The bees were actually the bane of my life at one point during the beta period. At one time, there was a frustrating issue where the bees were mostly hidden behind the platforms. If my wife Trish and I hadn’t been involved in the testing and reported back on this, it could have lead to more than a few angry players and uninstalled games. A quick fix swiftly ensued and it made the gameplay infinitely more enjoyable.
With any endless runner, they’re not intended for extended periods of gaming and Kuatia is no exception. However, I have to say that over the last few weeks both myself and Trish have found it very hard to put down. It’s not a social game by design with no leaderboard functionality nor does it even record your personal high score so for now at least you have to remember your personal best in the game, but it has that elusive “one more go” appeal that is offered by the best in the genre. It doesn’t matter what the cause of your downfall is, you’re just strangely compelled to come back and try again no matter how frustrated you are with each passing death. As I said, it’s not a social game, but it does offer that element of competitive gameplay when the family comes together playing the game, either on their own devices or on a shared phone or tablet.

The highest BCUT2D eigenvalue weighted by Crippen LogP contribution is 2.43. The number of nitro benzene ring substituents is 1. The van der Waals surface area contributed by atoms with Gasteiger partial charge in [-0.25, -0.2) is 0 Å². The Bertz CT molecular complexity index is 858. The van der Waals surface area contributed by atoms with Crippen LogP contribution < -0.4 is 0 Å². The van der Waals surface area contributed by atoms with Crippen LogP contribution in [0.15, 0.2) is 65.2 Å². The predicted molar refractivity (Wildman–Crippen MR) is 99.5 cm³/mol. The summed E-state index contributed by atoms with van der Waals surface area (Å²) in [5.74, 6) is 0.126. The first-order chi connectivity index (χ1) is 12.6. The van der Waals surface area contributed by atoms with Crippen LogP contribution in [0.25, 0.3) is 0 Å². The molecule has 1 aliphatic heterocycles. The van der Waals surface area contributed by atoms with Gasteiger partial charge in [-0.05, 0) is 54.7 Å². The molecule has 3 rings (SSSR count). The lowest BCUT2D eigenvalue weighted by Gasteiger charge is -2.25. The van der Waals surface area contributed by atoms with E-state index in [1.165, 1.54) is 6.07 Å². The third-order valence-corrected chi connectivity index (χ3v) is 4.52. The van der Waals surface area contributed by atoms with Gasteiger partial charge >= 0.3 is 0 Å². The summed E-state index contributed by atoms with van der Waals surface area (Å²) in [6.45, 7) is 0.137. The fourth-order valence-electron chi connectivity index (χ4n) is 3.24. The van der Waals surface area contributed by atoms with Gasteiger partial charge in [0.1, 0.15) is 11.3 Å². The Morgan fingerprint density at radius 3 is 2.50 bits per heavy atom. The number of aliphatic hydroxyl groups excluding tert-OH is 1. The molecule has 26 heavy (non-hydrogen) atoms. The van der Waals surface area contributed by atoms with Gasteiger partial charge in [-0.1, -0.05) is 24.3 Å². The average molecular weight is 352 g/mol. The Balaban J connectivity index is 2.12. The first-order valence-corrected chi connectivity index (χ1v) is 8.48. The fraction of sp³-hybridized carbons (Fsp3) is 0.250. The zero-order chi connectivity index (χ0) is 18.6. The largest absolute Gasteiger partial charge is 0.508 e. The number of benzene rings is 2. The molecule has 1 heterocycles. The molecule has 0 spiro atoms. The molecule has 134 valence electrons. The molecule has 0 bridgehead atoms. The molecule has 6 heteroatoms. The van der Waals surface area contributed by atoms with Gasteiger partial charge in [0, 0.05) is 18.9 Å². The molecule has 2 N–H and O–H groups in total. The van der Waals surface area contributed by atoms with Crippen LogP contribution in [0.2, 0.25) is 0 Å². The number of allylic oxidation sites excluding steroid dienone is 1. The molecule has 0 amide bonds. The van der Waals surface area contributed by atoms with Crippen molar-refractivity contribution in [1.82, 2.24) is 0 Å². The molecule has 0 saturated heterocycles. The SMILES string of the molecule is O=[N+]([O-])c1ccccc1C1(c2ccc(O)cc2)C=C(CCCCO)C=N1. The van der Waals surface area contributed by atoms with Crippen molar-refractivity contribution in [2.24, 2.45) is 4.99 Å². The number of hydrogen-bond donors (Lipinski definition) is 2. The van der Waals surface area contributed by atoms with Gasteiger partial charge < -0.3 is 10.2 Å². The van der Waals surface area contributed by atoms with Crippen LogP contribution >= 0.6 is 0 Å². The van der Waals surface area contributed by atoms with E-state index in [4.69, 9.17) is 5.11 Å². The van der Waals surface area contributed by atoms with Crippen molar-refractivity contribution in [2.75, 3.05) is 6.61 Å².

Initially I found it hard to keep hold of my phone as Trish wanted to keep taking it off me to play the game herself so I barely had a chance to get a look in. I was left with little choice (and I’m sure that this was her plan all along and with Marcos’s approval) to add her to the beta test program so she could install her own copy and that’s when the real fun began. We went from fighting over a single phone to constantly comparing scores, seeing who could edge further and further ahead. Each game played just egged the other on even more and this competition between us has been going on for weeks now.
Okay, all said and done, it’s time to cast a more critical eye over the game now. Visually the game looks good with simplistic but effective animation on the heroine, good use of paper textures for the background setting the scene well and keeping things bright and bold and certainly child friendly. It’s easy to control and isn’t bogged down with menus or unnecessary options – just the basics you need to get on and play. It’s also a small file, ever important when storage space can be at a premium with some mobile devices. And as I said before, it’s incredibly addictive, maybe too much so as I know I would have had this written sooner if my phone hadn’t have been within arms reach.